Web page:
Yes! Once you put your BatBnB up in a good location, you shouldn’t have to move it again. Some bats will hibernate in the BatBnB during winter, but most will likely hibernate in a nearby cave or by flying south. Learn more in the Bat Education Zone.
Your BatBnB will require almost no upkeep. The water-based finish will eventually wear down after several years meaning you can embrace the weathering or chose to refinish it yourself. The bats will not mind, so it’s totally up to your aesthetic preference. Most guano on the landing pads will wash away with rain, but if it does start accumulating over a season, consider putting on a facemask and goggles during the winter and giving the landing pads a quick scrub when the bats are hibernating. Do not inhale any dust and consider hiring a contractor to do this work for you. Please do all your maintenance on a BatBnB in the winter months when the animals are hibernating to avoid disturbing them in their home.
We designed our chamber widths to a specific size that actually discourages wasps from nesting in the BatBnB, unlike other models in the market that often have larger chamber widths which are more welcoming to wasps. So while wasps taking up residence is rare, it can still happen. If wasps move into the BatBnB, the bats and wasps can actually peacefully co-habitate for a time, but eventually the wasps will overtake the space and the bats will be forced out. The best way to solve for wasps is by waiting until winter when the bats are hibernating (please double check to make sure; we don’t want anyone to get hurt), put on protective gear (goggles + respirator), and carefully use a broom to knock the wasps nest out of the BatBnB. If this seems like a difficult task, we recommend hiring a contractor to do this work for you safely.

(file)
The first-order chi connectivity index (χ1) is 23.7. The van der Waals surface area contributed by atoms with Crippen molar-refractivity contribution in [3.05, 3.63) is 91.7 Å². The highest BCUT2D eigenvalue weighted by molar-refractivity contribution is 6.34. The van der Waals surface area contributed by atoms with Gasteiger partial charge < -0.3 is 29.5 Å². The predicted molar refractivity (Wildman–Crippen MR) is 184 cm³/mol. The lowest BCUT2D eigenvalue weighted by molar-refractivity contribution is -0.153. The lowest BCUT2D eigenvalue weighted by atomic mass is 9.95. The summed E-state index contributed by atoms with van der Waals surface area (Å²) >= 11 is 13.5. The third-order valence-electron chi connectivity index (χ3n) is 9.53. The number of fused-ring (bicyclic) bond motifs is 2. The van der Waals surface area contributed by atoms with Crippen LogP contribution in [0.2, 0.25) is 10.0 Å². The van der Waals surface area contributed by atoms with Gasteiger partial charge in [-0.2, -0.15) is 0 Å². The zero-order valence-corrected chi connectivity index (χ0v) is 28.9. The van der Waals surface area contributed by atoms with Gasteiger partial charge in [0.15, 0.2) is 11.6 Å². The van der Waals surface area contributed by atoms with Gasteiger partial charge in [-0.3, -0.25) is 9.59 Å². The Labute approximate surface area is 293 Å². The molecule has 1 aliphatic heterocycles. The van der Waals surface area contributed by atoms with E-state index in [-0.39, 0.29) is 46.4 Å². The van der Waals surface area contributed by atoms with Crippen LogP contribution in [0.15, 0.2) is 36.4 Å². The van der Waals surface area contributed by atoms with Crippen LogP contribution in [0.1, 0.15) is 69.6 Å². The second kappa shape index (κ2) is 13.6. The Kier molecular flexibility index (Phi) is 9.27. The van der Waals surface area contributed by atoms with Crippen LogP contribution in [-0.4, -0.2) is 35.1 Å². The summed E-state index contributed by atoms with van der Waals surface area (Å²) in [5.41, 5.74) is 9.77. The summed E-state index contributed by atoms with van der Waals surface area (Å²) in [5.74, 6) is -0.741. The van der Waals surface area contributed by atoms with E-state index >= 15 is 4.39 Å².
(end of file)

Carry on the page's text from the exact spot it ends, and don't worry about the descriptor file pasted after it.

Bats, just like birds, actually prefer to poop while in flight, so most of the guano droppings will fall as bird droppings do, out of sight and out of mind. That said, their will be some guano coming out of the BatBnB, which is why we recommend mounting the BatBnB above a low-use and non-edible garden bed or lawn. That way the guano will actually act as a fertilizer for the lawn or bushes growing underneath. The only complaint we’ve ever seen about guano is an individual who mounted their BatBnB right above the door to their house, so naturally they got some guano on their shoes… so that was a bad idea. Some guano may appear on the lower landing pads, but should mostly wash away when it rains. The BatBnB also extends an inch off the wall, so most of the guano won't hit the side of the house (if that's where you want it mounted), and even if it does, rain will help, and if it ever gets too bad you can use a pressure washer in the winter months when the bats are hibernating.
The fungus that causes histoplasmosis is found nearly everywhere, including in most city parks, because it is most often associated with bird droppings. For anyone who doesn’t stir up and inhale dust associated with animal droppings, histoplasmosis poses a very remote threat. Most human cases are asymptomatic. Be sure to wear a respirator and goggles if you ever need to get near a BatBnB that has been occupied. Unless you are a trained animal professional, never go near a BatBnB that has active inhabitants - they may get scared and choose to defend their pups.